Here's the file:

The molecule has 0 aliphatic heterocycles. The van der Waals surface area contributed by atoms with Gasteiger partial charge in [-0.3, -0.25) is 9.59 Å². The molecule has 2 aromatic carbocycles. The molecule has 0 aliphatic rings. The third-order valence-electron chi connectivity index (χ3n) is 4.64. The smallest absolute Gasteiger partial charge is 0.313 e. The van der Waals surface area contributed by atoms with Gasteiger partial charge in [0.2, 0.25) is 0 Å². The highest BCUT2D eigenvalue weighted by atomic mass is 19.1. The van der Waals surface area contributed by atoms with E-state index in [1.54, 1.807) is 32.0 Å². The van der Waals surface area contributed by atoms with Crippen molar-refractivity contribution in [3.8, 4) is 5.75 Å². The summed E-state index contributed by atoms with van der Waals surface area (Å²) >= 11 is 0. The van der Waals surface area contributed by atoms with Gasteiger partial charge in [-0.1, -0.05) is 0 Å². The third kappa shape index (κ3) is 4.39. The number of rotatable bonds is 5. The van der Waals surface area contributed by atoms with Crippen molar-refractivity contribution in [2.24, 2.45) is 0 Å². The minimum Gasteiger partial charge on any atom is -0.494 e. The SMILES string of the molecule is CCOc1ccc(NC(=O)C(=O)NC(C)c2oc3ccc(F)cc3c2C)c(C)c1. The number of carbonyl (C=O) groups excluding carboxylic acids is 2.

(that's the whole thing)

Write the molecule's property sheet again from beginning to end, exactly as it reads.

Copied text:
The molecule has 0 aliphatic heterocycles. The van der Waals surface area contributed by atoms with Gasteiger partial charge in [-0.3, -0.25) is 9.59 Å². The molecule has 2 aromatic carbocycles. The molecule has 0 aliphatic rings. The third-order valence-electron chi connectivity index (χ3n) is 4.64. The smallest absolute Gasteiger partial charge is 0.313 e. The van der Waals surface area contributed by atoms with Gasteiger partial charge in [0.2, 0.25) is 0 Å². The highest BCUT2D eigenvalue weighted by atomic mass is 19.1. The van der Waals surface area contributed by atoms with E-state index in [1.54, 1.807) is 32.0 Å². The van der Waals surface area contributed by atoms with Crippen molar-refractivity contribution in [3.8, 4) is 5.75 Å². The summed E-state index contributed by atoms with van der Waals surface area (Å²) >= 11 is 0. The van der Waals surface area contributed by atoms with Gasteiger partial charge in [-0.1, -0.05) is 0 Å². The third kappa shape index (κ3) is 4.39. The number of rotatable bonds is 5. The van der Waals surface area contributed by atoms with Crippen molar-refractivity contribution in [2.24, 2.45) is 0 Å². The minimum Gasteiger partial charge on any atom is -0.494 e. The SMILES string of the molecule is CCOc1ccc(NC(=O)C(=O)NC(C)c2oc3ccc(F)cc3c2C)c(C)c1. The number of carbonyl (C=O) groups excluding carboxylic acids is 2.